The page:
We’ve caught a glimpse of spare parts for the Steam Deck going on sale, but it turns out that iFixit jumped the gun in sending these retail listings live, and they’ve been yanked down – though presumably it won’t be long before the relevant bits of kit will be available again.
You may recall that iFixit cooked up a deal with Valve to be the official supplier of replacement parts for the Steam Deck, and as the company tweeted to clarify, it mistakenly published these product pages, complete with pricing.
Earlier today we published some pages related to our upcoming parts launch with Valve. These went live earlier than we planned, so we ended up taking them down. If you did get a parts order in, we'll honor it. 💙 Stay tuned for the real launch soon!May 21, 2022
Assuming that these are the correct prices, and not placeholders – on what were apparently ‘test’ pages, according to an iFixit rep on Reddit (opens in new tab) – the price tags for various parts were revealed as Gaming On Linux (opens in new tab) spotted, and many are pleasingly reasonable.
A replacement screen runs to $100 or £90 for the top-end anti-glare display (and $65 or £60 for the basic screen), with a new fan costing $25 or £20.
Most of the prices seem nicely pitched on the affordable side, but if you want a new motherboard, you’re looking at a substantial $350 or £290 outlay. That’s not far off the cost of a new Steam Deck, of course, which runs to $399 or £349 for the entry-level model.
Analysis: An immediate rush on fans…
Do note that iFixit made it clear that some orders were placed before the listings were removed, and anybody who got an order in will have it honored.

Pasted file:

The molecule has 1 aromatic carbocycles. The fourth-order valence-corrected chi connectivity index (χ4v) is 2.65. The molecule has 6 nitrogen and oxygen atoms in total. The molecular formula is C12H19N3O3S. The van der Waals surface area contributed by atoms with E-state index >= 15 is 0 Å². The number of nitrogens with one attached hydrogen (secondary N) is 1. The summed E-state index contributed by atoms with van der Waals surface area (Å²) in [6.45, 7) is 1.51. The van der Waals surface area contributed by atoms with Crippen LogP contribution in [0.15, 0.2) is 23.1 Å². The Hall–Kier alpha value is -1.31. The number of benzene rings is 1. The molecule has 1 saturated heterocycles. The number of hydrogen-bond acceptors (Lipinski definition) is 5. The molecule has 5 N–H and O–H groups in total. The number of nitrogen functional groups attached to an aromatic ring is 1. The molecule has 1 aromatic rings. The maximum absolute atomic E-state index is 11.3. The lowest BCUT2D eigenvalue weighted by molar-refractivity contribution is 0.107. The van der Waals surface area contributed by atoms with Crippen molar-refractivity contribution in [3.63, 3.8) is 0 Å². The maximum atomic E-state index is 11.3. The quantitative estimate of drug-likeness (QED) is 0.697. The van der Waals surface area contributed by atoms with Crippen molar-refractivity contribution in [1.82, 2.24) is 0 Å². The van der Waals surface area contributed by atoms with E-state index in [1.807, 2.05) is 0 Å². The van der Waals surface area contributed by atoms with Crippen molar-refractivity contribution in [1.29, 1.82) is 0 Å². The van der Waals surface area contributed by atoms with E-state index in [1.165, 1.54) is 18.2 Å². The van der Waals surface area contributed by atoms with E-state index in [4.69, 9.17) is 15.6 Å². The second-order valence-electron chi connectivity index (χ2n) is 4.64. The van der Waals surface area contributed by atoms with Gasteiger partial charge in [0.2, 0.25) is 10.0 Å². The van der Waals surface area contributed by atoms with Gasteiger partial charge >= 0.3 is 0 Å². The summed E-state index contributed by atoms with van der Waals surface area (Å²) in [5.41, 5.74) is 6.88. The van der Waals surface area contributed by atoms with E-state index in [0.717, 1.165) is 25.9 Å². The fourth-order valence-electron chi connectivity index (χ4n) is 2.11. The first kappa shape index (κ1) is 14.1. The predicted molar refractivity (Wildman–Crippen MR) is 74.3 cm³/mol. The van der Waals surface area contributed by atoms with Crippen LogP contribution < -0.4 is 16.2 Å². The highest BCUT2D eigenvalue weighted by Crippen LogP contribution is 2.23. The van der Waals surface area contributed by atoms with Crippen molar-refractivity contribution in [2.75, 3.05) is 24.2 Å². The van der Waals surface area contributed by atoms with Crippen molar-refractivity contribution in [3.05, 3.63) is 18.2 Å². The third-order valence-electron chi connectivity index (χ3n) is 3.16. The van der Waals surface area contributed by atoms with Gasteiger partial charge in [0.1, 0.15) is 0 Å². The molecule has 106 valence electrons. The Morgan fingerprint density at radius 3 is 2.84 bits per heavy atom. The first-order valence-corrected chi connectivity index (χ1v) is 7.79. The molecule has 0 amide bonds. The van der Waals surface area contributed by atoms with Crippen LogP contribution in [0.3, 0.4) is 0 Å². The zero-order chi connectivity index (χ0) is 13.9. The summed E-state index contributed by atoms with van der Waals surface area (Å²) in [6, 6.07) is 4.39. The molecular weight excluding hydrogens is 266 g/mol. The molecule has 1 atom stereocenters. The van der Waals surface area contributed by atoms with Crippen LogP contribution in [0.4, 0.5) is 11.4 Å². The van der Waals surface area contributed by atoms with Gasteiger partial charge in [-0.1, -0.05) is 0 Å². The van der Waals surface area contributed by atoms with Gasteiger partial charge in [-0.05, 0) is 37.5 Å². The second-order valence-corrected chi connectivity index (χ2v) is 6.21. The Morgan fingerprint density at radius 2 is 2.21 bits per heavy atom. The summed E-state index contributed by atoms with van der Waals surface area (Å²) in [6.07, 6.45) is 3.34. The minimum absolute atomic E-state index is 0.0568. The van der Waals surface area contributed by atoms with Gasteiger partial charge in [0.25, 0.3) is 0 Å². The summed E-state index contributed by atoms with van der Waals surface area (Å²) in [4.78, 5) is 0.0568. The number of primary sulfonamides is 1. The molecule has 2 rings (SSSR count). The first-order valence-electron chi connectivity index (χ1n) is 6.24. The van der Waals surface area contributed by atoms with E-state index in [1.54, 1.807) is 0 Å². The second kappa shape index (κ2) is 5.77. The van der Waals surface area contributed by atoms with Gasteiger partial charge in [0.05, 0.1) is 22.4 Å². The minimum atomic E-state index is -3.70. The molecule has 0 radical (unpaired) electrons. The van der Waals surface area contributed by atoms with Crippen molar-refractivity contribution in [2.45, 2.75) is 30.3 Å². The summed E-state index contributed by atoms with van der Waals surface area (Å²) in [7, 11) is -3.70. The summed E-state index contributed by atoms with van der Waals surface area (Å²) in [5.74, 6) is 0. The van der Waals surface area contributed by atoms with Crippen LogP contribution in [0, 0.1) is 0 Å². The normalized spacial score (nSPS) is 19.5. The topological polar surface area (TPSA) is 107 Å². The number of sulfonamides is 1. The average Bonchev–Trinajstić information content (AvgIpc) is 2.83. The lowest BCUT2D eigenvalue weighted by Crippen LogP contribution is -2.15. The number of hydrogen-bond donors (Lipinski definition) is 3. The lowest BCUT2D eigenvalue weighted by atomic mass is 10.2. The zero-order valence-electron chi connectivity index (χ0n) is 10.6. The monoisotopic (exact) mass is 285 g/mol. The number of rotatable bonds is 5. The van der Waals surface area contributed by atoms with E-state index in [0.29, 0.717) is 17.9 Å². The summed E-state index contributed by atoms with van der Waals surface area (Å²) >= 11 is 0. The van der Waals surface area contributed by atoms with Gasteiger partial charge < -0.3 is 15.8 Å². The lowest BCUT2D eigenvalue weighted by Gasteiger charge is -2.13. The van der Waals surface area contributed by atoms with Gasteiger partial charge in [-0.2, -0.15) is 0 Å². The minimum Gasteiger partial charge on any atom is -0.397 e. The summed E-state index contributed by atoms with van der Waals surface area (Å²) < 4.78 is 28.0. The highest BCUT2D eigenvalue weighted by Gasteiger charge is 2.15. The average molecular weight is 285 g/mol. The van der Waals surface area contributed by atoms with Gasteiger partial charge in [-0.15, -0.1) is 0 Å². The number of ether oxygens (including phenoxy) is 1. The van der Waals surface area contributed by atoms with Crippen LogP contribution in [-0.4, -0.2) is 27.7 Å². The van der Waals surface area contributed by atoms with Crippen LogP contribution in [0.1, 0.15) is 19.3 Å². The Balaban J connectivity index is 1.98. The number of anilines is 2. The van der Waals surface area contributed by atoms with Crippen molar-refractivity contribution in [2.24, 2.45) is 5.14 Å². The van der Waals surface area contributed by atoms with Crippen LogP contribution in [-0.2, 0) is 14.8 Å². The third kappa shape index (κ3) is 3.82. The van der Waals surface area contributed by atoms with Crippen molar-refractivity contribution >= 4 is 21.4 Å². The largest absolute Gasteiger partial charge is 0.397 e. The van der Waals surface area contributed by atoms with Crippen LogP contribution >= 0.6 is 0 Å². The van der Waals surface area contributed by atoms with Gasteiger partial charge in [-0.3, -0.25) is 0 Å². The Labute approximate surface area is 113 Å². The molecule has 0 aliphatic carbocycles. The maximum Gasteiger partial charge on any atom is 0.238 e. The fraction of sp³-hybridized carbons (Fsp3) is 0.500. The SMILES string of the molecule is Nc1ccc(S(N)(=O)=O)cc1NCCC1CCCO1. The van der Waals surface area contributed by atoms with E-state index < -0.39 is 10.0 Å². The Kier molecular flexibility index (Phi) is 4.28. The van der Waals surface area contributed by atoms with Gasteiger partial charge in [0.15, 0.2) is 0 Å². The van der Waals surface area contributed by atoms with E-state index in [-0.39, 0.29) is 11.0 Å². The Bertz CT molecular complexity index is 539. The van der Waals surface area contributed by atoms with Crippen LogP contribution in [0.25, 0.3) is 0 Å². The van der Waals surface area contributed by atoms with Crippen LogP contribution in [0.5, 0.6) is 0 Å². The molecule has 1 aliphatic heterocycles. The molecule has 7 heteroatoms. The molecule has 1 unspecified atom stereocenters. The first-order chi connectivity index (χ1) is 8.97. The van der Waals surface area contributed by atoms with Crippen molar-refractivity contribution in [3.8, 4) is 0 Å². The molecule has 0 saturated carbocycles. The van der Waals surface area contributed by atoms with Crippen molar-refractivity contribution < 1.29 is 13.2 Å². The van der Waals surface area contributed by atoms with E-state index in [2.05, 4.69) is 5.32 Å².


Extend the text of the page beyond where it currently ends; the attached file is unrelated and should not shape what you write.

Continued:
As you might imagine, there were a number of people who bought replacement fans – there have been complaints about some overly noisy models blighted by a high-pitched whine – and in fact the fans sold out before the listings were actually taken down, going by reports online. (Valve is addressing this particular gremlin in the works, or is trying to, with beta software updates, mind you.)
Some other folks are looking at the array of parts which were available and speculating about being able to buy all the components needed to make their own Steam Deck – but doubtless that’s going to work out expensive, even if theoretically possible (which we don’t know yet).
More realistically, there may be Deck owners out there who are looking not just to perform basic repairs on a wonky thumbstick, or maybe a problematic fan, but perhaps upgrade a lesser model Steam Deck to the better screen on the top-end version. And seeing the price of the replacement display will likely be heartening to anyone with enough techie chops to be able to open up their device and switch out the screen.